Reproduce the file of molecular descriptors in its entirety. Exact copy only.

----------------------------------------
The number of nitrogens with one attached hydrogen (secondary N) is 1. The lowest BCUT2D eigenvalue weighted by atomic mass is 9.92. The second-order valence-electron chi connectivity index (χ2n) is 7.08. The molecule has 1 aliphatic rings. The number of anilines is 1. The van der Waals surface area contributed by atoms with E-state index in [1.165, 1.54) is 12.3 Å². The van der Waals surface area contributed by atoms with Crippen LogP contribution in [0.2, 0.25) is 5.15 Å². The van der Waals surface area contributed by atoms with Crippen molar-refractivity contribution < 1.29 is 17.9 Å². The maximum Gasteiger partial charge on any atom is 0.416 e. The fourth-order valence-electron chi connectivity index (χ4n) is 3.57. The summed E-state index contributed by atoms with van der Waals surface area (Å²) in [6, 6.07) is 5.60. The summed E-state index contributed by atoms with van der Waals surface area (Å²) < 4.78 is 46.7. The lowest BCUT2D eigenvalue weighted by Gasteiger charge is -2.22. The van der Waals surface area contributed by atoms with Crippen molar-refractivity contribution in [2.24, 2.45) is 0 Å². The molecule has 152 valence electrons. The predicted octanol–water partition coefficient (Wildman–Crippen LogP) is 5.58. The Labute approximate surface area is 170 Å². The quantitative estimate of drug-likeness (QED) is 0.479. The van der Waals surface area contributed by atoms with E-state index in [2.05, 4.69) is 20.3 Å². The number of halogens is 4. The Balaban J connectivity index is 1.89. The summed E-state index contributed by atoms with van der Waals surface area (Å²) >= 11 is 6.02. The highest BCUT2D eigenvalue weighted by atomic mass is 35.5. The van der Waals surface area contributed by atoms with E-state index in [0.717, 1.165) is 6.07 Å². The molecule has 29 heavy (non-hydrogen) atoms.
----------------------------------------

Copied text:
The number of nitrogens with one attached hydrogen (secondary N) is 1. The lowest BCUT2D eigenvalue weighted by atomic mass is 9.92. The second-order valence-electron chi connectivity index (χ2n) is 7.08. The molecule has 1 aliphatic rings. The number of anilines is 1. The van der Waals surface area contributed by atoms with E-state index in [1.165, 1.54) is 12.3 Å². The van der Waals surface area contributed by atoms with Crippen LogP contribution in [0.2, 0.25) is 5.15 Å². The van der Waals surface area contributed by atoms with Crippen molar-refractivity contribution < 1.29 is 17.9 Å². The maximum Gasteiger partial charge on any atom is 0.416 e. The fourth-order valence-electron chi connectivity index (χ4n) is 3.57. The summed E-state index contributed by atoms with van der Waals surface area (Å²) in [6, 6.07) is 5.60. The summed E-state index contributed by atoms with van der Waals surface area (Å²) < 4.78 is 46.7. The lowest BCUT2D eigenvalue weighted by Gasteiger charge is -2.22. The van der Waals surface area contributed by atoms with Crippen molar-refractivity contribution in [2.24, 2.45) is 0 Å². The molecule has 152 valence electrons. The predicted octanol–water partition coefficient (Wildman–Crippen LogP) is 5.58. The Labute approximate surface area is 170 Å². The quantitative estimate of drug-likeness (QED) is 0.479. The van der Waals surface area contributed by atoms with E-state index in [2.05, 4.69) is 20.3 Å². The number of halogens is 4. The Balaban J connectivity index is 1.89. The summed E-state index contributed by atoms with van der Waals surface area (Å²) >= 11 is 6.02. The highest BCUT2D eigenvalue weighted by atomic mass is 35.5. The van der Waals surface area contributed by atoms with E-state index in [0.717, 1.165) is 6.07 Å². The molecule has 29 heavy (non-hydrogen) atoms.